We test whether providing people with multiple labeled savings accounts affects savings decisions and downstream outcomes in a field experiment with 480 entrepreneurs in urban Malawi. In the experiment, treatment respondents received either one account or multiple accounts (up to 3), while a control group received nothing. We find that multiple accounts increased savings in treatment accounts by about 30%, and find some evidence that total savings increased by more among those given multiple accounts. We also find that savings accounts had sizeable effects on a number of outcomes, including labor supply, farming decisions, household expenditures, land purchases, credit extended to customers, and interpersonal transfers. However, we find no evidence that multiple accounts had larger downstream effects than single accounts. We speculate that incremental effect of an additional account would likely appear over a longer time period.

October 24
Christopher Rauh, University of Montreal
"Is Marriage for White People? Incarceration, Unemployment, and the Racial Marriage Divide"
During the last few decades, there has been a dramatic decline in marriage among blacks in the US. About 89% of black women between ages 25 and 54 were ever married in 1970. Today only 51% of them are. Wilson (1987) suggests that the lack of marriageable black men due to incarceration and unemployment is responsible for low marriage rates among blacks. In this paper, we take a dynamic look at the Wilson Hypothesis. We argue that the current incarceration policies and labor market prospects make black men much riskier spouses than white men. They are not only more likely to be, but also to become, unemployed or incarcerated than their white counterparts. We develop an equilibrium search model of marriage, divorce and labor supply that takes into account the transitions between employment, unemployment and prison for individuals by race, education, and gender. We calibrate this model to be consistent with key statistics for the US economy. We then investigate how much of the racial divide in marriage is due to differences in the riskiness of potential spouses. We find that differences in incarceration and employment dynamics between black and white men can account for half of the existing black-white marriage gap in the data.

October 31
Dan Friedman
"Revealed Preferences and General Equilibrium: A Laboratory Study"
Laboratory subjects choose from 25 different budget sets with a common endowment, and thereby reveal their preferences over bundles of goods (Arrow securities). Pair-replica economies constructed from these revealed preferences often have no (or have multiple) competitive equilibrium, as suggested by the classic Sonnenschein-Mantel-Debreu theorem. However, these ``pathologies" disappear when subjects are sorted into 12-person economies, including some which include only problematic (high convexity) revealed preferences. Actual trade in these economies using a tatonnement market institution closely tracks predictions in most markets, and the failures occur only in economies a priori deemed fragile to preference instability.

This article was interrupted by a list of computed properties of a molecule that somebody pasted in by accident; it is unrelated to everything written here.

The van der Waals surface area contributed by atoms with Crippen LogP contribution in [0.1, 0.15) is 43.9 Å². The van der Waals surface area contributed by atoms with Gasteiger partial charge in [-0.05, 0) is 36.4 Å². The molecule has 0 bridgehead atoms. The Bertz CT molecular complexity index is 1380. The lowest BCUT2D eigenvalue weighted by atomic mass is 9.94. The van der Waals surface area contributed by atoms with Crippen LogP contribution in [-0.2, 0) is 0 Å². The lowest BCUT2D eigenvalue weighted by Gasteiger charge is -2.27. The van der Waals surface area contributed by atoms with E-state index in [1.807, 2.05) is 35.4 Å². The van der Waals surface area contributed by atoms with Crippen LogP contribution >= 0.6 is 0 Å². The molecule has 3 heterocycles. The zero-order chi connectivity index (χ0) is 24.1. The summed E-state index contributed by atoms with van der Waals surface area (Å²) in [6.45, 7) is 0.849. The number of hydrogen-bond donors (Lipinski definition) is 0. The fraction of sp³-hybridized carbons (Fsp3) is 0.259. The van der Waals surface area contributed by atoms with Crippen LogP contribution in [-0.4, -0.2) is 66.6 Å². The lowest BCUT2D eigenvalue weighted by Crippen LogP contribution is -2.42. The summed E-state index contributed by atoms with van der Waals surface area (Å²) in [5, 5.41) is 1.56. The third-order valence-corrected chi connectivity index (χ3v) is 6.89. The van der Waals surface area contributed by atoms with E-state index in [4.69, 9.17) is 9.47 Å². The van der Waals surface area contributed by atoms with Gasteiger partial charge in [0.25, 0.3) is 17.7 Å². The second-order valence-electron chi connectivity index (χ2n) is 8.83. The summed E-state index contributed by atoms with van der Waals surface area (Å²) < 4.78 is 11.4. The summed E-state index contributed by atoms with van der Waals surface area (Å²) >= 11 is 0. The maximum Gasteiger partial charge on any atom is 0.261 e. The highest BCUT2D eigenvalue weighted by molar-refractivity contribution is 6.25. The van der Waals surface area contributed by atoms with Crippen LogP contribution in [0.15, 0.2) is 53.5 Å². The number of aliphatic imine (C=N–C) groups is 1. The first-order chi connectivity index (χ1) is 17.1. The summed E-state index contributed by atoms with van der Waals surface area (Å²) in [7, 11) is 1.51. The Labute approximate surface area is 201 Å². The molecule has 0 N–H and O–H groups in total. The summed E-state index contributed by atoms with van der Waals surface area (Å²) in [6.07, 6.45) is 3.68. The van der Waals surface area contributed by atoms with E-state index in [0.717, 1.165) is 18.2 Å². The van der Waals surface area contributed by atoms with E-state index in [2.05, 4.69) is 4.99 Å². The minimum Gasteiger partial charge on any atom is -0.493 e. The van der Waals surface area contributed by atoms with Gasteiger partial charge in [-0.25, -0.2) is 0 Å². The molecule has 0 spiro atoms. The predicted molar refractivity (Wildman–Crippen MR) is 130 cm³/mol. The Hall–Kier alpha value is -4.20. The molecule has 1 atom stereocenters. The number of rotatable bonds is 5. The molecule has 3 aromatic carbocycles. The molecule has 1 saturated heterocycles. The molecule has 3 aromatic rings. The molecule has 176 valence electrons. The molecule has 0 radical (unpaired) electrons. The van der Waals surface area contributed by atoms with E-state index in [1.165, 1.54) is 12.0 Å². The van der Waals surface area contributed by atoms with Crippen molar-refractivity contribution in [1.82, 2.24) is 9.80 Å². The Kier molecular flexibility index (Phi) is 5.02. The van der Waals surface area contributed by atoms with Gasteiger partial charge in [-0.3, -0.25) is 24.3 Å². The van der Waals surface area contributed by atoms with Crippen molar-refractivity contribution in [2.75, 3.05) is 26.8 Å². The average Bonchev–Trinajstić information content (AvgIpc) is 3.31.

November 7
Rob Fairlie
"Experimental Evidence on Computer Assisted Learning in China"

November 14
Ariel Weinberger, University of Oklahoma
"The Welfare Benefits of Raising Your Standards"
Negotiations on modern trade agreements are increasingly focused on technical measures such as quality standards. We first examine the implications of quality standards on the reallocation of domestic sales. Guided by this evidence, we build a model of monopolistically competitive, heterogeneous firms, in which a quality standard forces low-quality firms to exit. Raising the quality standard can improve welfare if too many low-quality firms are present in the market allocation relative to the efficient allocation. We find that this is indeed the case in a general setting that encompasses various types of preferences, which provides a new rationale for technical measures that has not been accounted for in the previous literature. A reduction in trade costs reduces the optimal standard in a cooperative equilibrium across countries. We estimate the restrictiveness of standards across Chilean industries and find that in several instances the imposed standard is too restrictive relative to an upper bound for the standard predicted by the model. However, there is suggestive evidence that a rise in openness has reduced restrictiveness, which supports the efforts to improve agreements on technical measures along with traditional trade agreements.  

December 5
Bruce Meyer, University of Chicago